Survival International say that thousands of Penan tribespeople will be unable to vote in crucial elections in Sarawak, in the Malaysian part of Borneo, because they do not have identity cards.
The elections will take place on Saturday (16 April). They will determine whether or not Sarawak state's Chief Minister Taib Mahmud, already in power for 30 years, will stay in office.
Taib Mahmud’s government has sold the Penan’s land to logging companies. Survival International say that this has destroyed much of the rainforest they rely on to live. They add that many Penan have no say in whether Sarawak will keep him as leader or kick him out.
Identity cards are free to Malaysians who apply before the age of twelve, but most Penan apply as adults and face penalties.
Corrupt officials and middlemen are said to routinely charge Penan people fees of up to US$100 when they apply. Many Penan say they have applied several times, making long, expensive journeys to the towns each time, before giving up.
One Penan man told Survival International, ‘It’s very difficult for us to own an identity card. We don’t know why, but it’s not that we don’t apply. We have applied so many times, but we never see the identity card itself.’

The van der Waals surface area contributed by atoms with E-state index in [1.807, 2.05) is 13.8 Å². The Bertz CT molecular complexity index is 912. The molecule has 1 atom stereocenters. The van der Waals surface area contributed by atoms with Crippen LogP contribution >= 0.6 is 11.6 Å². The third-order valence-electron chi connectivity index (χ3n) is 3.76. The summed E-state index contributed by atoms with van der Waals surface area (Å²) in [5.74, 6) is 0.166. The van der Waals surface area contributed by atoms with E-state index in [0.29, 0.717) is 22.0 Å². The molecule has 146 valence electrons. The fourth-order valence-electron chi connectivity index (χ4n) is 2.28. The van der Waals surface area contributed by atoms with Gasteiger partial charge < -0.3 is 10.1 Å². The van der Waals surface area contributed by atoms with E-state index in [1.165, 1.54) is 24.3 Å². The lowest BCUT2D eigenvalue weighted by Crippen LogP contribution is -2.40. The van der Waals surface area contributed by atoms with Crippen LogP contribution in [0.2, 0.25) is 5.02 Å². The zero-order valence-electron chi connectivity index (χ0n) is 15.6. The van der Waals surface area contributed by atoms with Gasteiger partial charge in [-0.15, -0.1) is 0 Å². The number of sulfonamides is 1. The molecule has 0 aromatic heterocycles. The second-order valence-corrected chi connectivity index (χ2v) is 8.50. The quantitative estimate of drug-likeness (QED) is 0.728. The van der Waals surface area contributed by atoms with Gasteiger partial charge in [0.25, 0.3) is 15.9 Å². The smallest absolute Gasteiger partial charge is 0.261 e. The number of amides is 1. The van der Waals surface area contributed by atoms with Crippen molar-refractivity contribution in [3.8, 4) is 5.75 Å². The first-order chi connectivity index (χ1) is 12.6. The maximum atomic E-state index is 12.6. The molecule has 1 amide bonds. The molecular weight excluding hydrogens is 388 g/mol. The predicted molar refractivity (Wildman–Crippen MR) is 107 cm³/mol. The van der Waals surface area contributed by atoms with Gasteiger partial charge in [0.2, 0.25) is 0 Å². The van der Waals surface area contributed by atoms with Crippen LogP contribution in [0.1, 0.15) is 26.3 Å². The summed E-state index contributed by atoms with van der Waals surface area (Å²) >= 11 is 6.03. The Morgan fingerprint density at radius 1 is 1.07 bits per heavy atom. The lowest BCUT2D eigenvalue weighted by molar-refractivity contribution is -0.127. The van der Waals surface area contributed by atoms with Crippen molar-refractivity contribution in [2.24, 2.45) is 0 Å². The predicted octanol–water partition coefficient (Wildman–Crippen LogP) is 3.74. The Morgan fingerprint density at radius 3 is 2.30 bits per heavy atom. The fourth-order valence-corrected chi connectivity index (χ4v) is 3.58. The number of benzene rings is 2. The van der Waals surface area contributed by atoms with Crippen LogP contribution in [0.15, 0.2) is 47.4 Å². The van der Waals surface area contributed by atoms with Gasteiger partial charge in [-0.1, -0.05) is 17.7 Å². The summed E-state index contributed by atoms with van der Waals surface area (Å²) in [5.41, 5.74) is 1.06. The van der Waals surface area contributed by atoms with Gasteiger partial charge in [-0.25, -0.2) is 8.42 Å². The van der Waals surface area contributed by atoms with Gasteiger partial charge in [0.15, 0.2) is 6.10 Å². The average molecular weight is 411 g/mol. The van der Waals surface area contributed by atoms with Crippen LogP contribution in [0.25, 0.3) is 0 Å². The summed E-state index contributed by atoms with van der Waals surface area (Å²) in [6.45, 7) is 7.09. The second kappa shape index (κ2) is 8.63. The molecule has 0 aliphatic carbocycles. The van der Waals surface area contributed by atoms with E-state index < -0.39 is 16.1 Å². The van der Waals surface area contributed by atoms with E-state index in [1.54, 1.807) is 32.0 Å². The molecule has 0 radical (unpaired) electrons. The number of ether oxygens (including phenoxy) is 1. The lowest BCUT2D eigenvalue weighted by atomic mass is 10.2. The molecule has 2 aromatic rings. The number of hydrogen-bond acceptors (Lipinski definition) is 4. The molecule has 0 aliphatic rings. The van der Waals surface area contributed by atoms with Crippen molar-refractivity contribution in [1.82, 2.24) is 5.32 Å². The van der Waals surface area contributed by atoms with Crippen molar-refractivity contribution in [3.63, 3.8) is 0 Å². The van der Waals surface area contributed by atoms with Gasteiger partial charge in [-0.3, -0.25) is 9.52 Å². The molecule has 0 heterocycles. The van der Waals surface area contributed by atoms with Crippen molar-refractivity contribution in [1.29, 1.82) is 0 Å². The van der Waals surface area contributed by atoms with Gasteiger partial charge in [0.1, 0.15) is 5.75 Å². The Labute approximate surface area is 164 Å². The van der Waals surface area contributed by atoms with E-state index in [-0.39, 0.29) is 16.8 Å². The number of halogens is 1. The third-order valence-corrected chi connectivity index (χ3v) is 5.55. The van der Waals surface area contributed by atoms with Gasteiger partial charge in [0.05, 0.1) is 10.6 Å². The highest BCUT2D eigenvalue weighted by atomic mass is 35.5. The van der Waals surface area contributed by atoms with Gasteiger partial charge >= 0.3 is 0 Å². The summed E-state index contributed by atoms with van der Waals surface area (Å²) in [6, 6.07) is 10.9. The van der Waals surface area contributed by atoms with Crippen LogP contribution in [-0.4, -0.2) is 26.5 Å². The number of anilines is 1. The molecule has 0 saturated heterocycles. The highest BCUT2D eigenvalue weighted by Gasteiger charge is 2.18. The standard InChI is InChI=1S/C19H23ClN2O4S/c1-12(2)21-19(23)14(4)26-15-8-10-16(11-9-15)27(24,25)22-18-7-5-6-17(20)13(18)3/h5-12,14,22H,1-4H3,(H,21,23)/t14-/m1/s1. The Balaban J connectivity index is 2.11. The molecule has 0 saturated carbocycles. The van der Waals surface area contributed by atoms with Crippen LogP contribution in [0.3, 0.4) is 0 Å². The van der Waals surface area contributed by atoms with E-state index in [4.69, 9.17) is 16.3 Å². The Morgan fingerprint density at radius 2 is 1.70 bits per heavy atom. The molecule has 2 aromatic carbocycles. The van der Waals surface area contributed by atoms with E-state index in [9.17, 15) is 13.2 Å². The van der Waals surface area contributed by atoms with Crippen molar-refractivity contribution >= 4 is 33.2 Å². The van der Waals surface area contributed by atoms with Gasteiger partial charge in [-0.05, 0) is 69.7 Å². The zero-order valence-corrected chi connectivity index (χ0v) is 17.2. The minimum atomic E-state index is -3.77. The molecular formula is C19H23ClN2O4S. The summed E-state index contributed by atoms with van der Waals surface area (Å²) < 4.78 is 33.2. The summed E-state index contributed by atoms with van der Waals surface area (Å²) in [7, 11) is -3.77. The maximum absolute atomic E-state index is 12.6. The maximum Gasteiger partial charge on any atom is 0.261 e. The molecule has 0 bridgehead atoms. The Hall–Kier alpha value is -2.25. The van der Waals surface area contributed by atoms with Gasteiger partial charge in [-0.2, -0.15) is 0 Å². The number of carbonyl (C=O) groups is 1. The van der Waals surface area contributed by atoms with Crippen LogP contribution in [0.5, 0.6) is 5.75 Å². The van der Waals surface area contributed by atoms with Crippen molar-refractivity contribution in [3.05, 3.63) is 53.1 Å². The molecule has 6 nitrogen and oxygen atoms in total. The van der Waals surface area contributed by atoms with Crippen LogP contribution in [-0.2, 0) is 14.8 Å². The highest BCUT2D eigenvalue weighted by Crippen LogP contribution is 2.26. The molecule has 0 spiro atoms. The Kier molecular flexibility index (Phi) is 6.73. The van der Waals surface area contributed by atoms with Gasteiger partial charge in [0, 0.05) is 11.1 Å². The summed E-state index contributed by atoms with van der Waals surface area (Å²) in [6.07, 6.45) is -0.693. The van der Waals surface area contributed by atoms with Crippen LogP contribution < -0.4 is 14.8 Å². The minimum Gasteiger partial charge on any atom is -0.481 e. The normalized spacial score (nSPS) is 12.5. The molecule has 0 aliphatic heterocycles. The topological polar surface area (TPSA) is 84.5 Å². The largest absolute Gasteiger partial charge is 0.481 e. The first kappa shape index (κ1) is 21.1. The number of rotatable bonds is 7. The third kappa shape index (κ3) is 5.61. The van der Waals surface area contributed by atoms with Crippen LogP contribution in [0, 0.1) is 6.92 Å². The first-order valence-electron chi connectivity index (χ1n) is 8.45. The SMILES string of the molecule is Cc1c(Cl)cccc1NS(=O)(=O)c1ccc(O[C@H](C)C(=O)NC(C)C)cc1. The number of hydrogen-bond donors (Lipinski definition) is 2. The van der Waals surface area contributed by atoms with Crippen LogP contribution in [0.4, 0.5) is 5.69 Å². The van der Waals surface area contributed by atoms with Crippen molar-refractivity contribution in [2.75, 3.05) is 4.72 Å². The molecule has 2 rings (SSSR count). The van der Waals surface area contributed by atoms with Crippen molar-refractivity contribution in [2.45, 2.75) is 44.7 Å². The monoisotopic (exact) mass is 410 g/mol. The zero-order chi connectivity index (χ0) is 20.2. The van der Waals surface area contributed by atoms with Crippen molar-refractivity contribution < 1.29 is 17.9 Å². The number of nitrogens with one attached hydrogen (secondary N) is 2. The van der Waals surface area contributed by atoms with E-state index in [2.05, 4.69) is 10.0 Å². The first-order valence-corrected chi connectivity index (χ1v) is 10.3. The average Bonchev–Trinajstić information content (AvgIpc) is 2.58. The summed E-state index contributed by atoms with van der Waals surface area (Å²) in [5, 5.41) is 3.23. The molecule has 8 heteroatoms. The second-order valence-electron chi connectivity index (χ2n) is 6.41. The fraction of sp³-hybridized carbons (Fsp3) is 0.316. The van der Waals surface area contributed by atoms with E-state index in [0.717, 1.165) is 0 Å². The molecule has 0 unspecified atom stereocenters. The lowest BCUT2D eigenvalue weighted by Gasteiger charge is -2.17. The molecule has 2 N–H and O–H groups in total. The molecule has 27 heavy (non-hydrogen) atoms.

The hunter-gatherer Penan are fighting to keep their last remaining rainforest safe from the logging companies. Penan have repeatedly told Survival that logging makes it difficult to feed their families, as the animals and plants they eat have been decimated.
Penan without identity cards are not recognised as Malaysian citizens, and are consequently charged much higher fees at public hospitals. Lack of documentation also makes any dealings with authority, including the police, very difficult.
“The Sarawak government is denying the Penan the rights to citizenship and health, insisted Survival campaigner Miriam Ross today (13 April).
She added, “Its abject failure to include the Penan as citizens of Malaysia makes it hard not to conclude that Taib Mahmud does not want the Penan to vote”.